Original inhabitants of the area, now Medina County, were the Coahuiltecan people. Non-indigenous settlers to the area came from Alsace-Lorraine, Germany, Belgium and Mexico. Many family-owned businesses, farms and ranches are still owned by descendants of the non-indigenous families.
The first Spaniard to explore the area was Cabeza de Vaca in the early 1530s, some 40 years after Columbus arrived in the New World.
The city of Hondo was first settled in 1881 and incorporated in 1942. The U.S. Army built an air field in the town in 1942 to train new pilots; at one time the largest air navigation school in the world, Hondo Army Air Field trained over 14,000 navigators for service during World War II before closing in 1946.
Hondo was the scene of two bank robberies in the early 1920s. The crooks were the famed Newton Gang, the most successful outlaws in U.S. history. Both bank heists occurred the same night.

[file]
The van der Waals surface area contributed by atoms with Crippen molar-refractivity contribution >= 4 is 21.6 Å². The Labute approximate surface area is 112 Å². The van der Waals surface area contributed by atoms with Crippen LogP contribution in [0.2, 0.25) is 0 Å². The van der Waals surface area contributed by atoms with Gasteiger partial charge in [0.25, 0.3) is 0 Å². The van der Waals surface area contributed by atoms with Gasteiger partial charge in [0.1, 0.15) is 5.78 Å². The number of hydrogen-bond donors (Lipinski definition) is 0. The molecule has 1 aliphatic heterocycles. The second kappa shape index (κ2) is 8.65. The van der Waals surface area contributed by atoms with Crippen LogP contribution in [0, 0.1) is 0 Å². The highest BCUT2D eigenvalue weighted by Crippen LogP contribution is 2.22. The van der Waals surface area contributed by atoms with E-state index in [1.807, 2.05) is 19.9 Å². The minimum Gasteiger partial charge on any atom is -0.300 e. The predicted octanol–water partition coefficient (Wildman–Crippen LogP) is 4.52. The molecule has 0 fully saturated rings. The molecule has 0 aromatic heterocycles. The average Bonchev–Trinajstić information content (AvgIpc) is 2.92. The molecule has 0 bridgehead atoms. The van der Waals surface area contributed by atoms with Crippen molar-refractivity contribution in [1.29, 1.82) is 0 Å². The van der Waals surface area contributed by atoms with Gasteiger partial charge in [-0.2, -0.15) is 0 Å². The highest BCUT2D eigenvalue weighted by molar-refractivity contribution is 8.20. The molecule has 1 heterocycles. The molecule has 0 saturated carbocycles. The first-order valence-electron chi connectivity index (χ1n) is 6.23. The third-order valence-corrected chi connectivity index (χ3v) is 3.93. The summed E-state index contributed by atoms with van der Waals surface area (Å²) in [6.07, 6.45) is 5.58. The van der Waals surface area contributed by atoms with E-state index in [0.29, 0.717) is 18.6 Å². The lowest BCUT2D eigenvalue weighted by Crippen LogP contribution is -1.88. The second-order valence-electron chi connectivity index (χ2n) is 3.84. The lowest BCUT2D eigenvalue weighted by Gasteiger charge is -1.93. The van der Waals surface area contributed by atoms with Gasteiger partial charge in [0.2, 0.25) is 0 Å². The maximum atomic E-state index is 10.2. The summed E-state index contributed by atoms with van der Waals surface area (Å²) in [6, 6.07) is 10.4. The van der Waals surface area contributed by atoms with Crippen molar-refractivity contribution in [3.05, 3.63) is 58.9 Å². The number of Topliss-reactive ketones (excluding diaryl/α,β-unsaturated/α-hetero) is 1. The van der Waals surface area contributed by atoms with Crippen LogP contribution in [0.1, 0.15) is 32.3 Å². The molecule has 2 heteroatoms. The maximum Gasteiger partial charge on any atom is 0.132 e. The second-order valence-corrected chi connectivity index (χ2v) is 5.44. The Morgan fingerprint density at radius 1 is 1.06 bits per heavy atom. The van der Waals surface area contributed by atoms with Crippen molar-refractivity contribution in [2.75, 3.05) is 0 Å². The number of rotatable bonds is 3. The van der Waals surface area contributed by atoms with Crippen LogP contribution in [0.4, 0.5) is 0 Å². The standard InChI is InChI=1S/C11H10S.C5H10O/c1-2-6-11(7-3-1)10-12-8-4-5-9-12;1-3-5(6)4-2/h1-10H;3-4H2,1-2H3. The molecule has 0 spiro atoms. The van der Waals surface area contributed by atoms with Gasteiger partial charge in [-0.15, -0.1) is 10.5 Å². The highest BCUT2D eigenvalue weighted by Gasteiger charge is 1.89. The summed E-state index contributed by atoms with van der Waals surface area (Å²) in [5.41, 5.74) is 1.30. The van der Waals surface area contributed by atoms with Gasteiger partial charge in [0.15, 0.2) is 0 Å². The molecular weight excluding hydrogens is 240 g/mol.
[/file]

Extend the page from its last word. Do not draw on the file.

In 1930, the local Hondo Lions Club erected the now somewhat famous sign reading "This is God's Country, Don't Drive Through It Like Hell" at the city limits with the intention of slowing down those speeding while traveling through town. Later, in the 1940s the sign was changed to "This is God's Country, Please Don't Drive Through It Like Hell" to satisfy those in the town who were displeased with the tone of the old sign.  The sign has been in news and print in many magazines, including on the cover of National Geographic, and in the music video of Little Texas' song "God Blessed Texas."